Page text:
Single nucleotide polymorphisms of gemcitabine metabolic genes and pancreatic cancer survival and drug toxicity.

Journal Article

To show whether single nucleotide polymorphisms (SNP) of drug metabolic genes were associated with toxicity of 2',2'-difluoro 2'-deoxycytidine (gemcitabine)-based chemoradiotherapy and overall survival (OS) of patients with pancreatic cancer.We evaluated 17 SNPs of the CDA, dCK, DCTD, RRM1, hCNT1, hCNT2, hCNT3, and hENT1 genes in 154 patients with potentially resectable pancreatic adenocarcinoma who were enrolled in clinical trials at The University of Texas M.D. Anderson Cancer Center (Houston, TX) from February 1999 to January 2006, with follow-up until April 2009. Patients received neoadjuvant concurrent gemcitabine and radiation therapy with or without gemcitabine-cisplatin induction therapy. The association of genotypes with toxicity or OS was tested, respectively, by logistic regression and Cox regression analysis.None of the 17 SNPs, individually, had a significant association with OS. A combined genotype effect of CDA A-76C, dCK C-1205T, DCTD T-47C, hCNT3 C-69T, hENT1 T-549C, and hENT1 C913T on OS was observed. Patients carrying 0 to 1 (n = 43), 2 to 3 (n = 77), or 4 to 6 (n = 30) variant alleles had median survival time of 31.5, 21.4, and 17.5 months, respectively. The hazard ratio of dying was 1.71 (95% confidence interval, 1.06-2.76) and 3.16 (95% confidence interval, 1.77-5.63) for patients carrying two to three or four to six at-risk genotypes (P = 0.028 and P < 0.001), respectively, after adjusting for clinical predictors. CDA C111T, dCK C-1205T, dCK A9846G, and hCNT3 A25G, individually and jointly, had a significant association with neutropenia toxicity.These observations suggest that polymorphic variations of drug metabolic genes were associated with toxicity of gemcitabine-based therapy and OS of patients with resectable pancreatic cancer.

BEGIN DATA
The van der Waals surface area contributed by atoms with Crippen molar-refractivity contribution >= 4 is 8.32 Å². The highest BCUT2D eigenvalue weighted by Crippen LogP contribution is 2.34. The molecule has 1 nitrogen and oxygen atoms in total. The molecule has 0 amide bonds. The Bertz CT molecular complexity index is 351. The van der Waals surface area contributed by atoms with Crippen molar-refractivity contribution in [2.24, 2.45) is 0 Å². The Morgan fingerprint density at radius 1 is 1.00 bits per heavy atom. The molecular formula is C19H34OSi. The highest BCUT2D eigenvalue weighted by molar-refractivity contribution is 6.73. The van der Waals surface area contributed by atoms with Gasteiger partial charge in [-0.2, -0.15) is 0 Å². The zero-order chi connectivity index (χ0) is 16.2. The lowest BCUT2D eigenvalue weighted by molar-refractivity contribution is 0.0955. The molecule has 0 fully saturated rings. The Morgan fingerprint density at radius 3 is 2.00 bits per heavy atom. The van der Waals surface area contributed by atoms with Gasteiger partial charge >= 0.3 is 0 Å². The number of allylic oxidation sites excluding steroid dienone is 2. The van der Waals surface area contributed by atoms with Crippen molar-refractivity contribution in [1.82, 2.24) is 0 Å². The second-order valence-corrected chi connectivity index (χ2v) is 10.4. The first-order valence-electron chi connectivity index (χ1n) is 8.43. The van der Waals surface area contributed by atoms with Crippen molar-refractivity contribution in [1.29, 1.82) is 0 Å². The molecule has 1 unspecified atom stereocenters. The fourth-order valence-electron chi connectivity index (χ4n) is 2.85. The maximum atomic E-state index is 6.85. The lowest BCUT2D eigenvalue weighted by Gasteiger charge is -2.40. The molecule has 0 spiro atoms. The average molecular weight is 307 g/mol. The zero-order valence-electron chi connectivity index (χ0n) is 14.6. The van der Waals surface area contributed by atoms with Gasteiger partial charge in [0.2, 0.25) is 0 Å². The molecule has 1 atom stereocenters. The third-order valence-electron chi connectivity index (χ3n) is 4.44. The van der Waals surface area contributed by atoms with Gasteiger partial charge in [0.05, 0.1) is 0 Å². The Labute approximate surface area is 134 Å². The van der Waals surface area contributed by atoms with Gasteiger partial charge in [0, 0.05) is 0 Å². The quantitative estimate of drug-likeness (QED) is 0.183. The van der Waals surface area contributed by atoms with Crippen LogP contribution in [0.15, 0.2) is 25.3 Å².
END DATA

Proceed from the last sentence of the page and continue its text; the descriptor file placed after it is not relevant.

Full Text

Duke Authors

Cited Authors

  • Okazaki, T; Javle, M; Tanaka, M; Abbruzzese, JL; Li, D

Published Date

  • January 2010

Published In

Volume / Issue

  • 16 / 1

Start / End Page

  • 320 - 329

PubMed ID

  • 20028759

International Standard Serial Number (ISSN)

  • 1078-0432

Digital Object Identifier (DOI)

  • 10.1158/1078-0432.ccr-09-1555

Language

  • eng